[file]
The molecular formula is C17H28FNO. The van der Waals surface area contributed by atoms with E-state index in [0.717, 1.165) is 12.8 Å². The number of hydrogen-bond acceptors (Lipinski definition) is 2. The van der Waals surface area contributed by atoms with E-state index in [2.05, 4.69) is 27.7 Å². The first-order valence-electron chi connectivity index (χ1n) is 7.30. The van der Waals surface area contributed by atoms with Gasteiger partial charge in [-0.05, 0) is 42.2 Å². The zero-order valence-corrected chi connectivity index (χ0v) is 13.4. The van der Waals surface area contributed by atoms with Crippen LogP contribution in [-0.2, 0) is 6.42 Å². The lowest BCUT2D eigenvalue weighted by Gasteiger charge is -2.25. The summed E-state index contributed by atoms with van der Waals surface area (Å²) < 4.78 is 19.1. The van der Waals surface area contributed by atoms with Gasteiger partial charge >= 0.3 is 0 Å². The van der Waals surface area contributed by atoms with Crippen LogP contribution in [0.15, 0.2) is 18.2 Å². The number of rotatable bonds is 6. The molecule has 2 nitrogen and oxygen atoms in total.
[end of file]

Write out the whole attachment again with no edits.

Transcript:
The molecular formula is C17H28FNO. The van der Waals surface area contributed by atoms with E-state index in [0.717, 1.165) is 12.8 Å². The number of hydrogen-bond acceptors (Lipinski definition) is 2. The van der Waals surface area contributed by atoms with E-state index in [2.05, 4.69) is 27.7 Å². The first-order valence-electron chi connectivity index (χ1n) is 7.30. The van der Waals surface area contributed by atoms with Gasteiger partial charge in [-0.05, 0) is 42.2 Å². The zero-order valence-corrected chi connectivity index (χ0v) is 13.4. The van der Waals surface area contributed by atoms with Crippen LogP contribution in [-0.2, 0) is 6.42 Å². The lowest BCUT2D eigenvalue weighted by Gasteiger charge is -2.25. The summed E-state index contributed by atoms with van der Waals surface area (Å²) < 4.78 is 19.1. The van der Waals surface area contributed by atoms with Gasteiger partial charge >= 0.3 is 0 Å². The van der Waals surface area contributed by atoms with Crippen LogP contribution in [0.15, 0.2) is 18.2 Å². The number of rotatable bonds is 6. The molecule has 2 nitrogen and oxygen atoms in total.